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Introduction to Malignant Pleural Effusions
Mon, 08/03/2015 - 06:00
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Interventional pulmonologist Dr. Jed Gorden reviews malignant pleural effusions (MPEs) are a common complication of lung cancer and some other cancers.

 

 

Transcript

So, I wanted to talk to you today about pleural effusions. Pleural effusions — it’s a complex term, and it’s a very common problem, so let’s just break these terms down into what they mean. So, pleura is the lining of the lungs — when I conceptualize this, I think about the lung as going to the grocery store and getting your groceries in a double plastic bag, and the fluid, which is the effusion part of pleural effusion, doesn’t live in the lung, it lives in between these two plastic bags. So, when we’re talking about people who develop pleural effusions, we’re really talking about fluid that resides outside of the lung, and we need to manage that because it becomes a real significant symptom burden for people.

Now, it’s a very common problem that people get, it doesn’t have to be associated with cancer. You may know people that have heart failure, or people that have kidney disease, or people who have other problems, people who get pneumonia — many different people are subjected to fluid that builds up around the lung, but what’s common to these people is that, number one, we need to figure out what they have, and number two, we need to figure out what we’re going to do about it and how we’re going to manage it so that people can live independent lives.

So within this double plastic bag scenario, fluid builds up. As that fluid builds up, what it’s doing is actually pushing the lung out of the way, and that’s where these symptoms that people may be feeling are coming from — that’s where that shortness of breath comes from. The common symptoms that people experience when they have pleural effusions are shortness of breath, cough, people can have what’s called positional changes, meaning that when you lay down you cough more or are more short of breath, or when you lean over to tie your shoes, you may be more short of breath or you may cough more. It’s purely the fact that the fluid is free in this bag and it can move around, and that irritates the lung. As the fluid builds up more, the lung shrinks more; as the fluid builds up even more, the lung gets even smaller, and this is where a lot of the shortness of breath comes from.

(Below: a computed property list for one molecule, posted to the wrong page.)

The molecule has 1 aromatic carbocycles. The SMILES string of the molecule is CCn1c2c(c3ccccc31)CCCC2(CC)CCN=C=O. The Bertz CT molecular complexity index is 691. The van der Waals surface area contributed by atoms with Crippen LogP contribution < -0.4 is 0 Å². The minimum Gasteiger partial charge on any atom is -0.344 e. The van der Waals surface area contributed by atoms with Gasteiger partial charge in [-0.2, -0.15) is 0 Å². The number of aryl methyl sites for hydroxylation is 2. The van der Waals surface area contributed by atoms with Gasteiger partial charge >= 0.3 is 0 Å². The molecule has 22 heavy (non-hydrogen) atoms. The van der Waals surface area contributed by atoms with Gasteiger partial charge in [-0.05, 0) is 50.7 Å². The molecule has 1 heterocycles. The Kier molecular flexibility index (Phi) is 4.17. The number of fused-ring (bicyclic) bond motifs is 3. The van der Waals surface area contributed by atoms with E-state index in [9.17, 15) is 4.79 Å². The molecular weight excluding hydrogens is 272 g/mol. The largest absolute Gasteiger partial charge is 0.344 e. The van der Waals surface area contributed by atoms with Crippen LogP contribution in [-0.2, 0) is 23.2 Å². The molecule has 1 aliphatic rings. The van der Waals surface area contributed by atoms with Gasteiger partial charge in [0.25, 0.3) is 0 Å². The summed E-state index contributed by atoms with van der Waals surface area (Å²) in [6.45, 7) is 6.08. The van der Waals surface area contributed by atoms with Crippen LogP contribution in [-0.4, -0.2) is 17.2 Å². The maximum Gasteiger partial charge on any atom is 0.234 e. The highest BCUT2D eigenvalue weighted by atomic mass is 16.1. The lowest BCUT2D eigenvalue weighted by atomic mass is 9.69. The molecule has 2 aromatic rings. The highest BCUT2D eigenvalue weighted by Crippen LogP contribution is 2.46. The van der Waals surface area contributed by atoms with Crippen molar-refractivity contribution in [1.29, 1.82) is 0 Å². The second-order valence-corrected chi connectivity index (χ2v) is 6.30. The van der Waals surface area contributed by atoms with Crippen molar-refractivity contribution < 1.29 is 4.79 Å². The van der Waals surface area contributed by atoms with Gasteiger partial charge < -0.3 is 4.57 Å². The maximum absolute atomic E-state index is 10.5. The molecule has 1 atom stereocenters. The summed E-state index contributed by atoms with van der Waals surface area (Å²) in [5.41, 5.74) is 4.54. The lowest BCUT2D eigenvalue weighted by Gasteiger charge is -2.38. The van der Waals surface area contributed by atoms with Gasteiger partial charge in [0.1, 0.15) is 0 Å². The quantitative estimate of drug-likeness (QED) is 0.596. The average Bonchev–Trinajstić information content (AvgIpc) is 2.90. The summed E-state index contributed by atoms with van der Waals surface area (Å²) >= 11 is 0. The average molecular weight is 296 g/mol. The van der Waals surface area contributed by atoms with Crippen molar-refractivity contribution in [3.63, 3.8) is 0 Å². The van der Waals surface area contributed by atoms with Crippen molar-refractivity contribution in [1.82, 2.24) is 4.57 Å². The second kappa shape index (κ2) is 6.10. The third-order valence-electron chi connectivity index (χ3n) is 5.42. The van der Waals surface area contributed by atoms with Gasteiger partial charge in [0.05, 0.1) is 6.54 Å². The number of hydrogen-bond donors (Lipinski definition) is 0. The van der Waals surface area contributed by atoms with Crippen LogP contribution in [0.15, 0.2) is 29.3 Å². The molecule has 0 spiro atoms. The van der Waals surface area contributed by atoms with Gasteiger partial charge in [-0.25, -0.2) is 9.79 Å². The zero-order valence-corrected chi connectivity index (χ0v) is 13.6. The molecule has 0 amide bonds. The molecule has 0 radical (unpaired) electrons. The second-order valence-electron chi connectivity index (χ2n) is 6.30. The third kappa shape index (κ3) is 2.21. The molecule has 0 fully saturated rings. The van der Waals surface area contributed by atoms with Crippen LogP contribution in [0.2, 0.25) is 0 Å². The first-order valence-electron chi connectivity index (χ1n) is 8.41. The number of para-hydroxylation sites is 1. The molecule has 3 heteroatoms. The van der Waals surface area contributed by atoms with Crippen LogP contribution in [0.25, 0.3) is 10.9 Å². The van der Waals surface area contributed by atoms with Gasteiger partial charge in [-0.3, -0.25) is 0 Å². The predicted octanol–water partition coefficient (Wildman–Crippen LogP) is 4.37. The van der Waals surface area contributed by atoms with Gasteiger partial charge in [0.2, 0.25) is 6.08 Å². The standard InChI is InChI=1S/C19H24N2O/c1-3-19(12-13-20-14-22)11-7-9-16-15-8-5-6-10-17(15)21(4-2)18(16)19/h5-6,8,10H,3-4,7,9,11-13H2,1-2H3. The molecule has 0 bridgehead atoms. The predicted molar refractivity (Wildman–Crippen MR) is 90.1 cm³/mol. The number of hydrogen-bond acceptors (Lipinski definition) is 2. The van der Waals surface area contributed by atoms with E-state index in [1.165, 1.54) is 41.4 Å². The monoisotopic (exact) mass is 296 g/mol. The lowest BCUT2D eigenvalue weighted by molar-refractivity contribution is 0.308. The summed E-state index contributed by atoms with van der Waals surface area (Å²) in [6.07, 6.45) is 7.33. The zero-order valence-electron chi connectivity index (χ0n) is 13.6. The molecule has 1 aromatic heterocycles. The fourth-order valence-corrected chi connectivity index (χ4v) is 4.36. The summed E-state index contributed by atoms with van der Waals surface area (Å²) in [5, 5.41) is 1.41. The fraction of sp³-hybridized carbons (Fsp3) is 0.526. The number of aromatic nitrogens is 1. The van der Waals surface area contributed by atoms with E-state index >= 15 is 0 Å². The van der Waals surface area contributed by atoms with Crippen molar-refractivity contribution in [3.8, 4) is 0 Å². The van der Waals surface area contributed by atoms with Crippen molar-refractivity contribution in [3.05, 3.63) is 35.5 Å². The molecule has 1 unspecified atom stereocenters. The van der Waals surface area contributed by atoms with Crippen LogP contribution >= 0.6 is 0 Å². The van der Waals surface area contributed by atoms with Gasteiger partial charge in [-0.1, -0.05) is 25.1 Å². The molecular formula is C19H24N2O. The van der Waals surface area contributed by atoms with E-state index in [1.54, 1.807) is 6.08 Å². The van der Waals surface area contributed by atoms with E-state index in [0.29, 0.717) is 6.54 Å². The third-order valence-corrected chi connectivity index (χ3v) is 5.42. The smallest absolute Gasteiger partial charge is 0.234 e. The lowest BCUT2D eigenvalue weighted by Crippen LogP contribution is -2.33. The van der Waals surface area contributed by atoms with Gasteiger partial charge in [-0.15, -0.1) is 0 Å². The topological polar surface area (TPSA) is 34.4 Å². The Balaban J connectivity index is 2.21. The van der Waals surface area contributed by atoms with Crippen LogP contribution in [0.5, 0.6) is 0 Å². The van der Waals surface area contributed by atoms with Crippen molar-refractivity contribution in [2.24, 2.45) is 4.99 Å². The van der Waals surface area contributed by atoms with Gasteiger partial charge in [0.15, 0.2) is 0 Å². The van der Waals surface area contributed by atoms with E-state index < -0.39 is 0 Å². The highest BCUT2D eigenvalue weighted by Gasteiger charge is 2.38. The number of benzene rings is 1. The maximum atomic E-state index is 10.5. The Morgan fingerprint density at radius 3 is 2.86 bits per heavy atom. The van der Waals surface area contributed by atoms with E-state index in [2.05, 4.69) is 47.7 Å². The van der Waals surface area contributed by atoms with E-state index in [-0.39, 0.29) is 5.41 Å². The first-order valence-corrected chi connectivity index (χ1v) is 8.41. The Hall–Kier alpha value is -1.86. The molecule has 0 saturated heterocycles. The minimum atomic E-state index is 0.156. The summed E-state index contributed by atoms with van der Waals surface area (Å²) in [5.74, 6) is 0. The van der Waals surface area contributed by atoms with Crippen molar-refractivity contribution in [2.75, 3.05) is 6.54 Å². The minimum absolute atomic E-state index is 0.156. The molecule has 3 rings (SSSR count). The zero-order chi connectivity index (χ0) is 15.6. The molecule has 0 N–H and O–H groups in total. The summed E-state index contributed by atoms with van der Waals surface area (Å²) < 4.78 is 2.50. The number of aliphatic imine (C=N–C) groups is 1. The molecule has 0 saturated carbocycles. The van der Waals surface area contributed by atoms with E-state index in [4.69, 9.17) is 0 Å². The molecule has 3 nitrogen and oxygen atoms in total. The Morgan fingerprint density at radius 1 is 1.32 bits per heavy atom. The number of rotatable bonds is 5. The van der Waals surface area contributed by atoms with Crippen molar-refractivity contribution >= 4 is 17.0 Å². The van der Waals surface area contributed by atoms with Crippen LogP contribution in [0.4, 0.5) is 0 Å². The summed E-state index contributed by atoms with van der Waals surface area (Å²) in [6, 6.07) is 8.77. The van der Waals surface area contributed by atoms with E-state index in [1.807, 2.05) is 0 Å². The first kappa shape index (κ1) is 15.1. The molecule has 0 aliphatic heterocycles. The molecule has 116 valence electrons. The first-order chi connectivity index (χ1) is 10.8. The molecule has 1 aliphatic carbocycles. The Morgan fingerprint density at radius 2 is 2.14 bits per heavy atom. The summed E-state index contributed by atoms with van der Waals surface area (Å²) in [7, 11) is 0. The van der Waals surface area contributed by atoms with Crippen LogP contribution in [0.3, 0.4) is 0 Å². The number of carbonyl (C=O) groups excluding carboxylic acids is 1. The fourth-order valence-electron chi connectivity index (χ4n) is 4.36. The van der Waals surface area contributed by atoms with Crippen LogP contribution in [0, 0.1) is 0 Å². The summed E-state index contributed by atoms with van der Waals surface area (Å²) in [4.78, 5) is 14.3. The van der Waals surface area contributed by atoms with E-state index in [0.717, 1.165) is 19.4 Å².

Now, within this space, people can have a free-flowing pleural fluid collection — a large volume of pleural fluid that builds up and displaces the lung. People can also get complex pleural spaces, and that’s where the fluid is still in the lung, but instead of being a free-flowing fluid that pushes the lung around, now you have these organized bands that build up in the pleural space, and sort of pockets of fluid here and pockets of fluid there. This is just another manifestation of fluid that can build up around the lung. But the common denominator of all of these scenarios in the lung, is that the patients will typically present short of breath, and shortness of breath is something that you should tell your physician about because it is incumbent upon us to find ways to identify why you’re short of breath, to make that shortness of breath better, and to find a way for people to live independent and productive lives without this pleural fluid being a principle burden for them.

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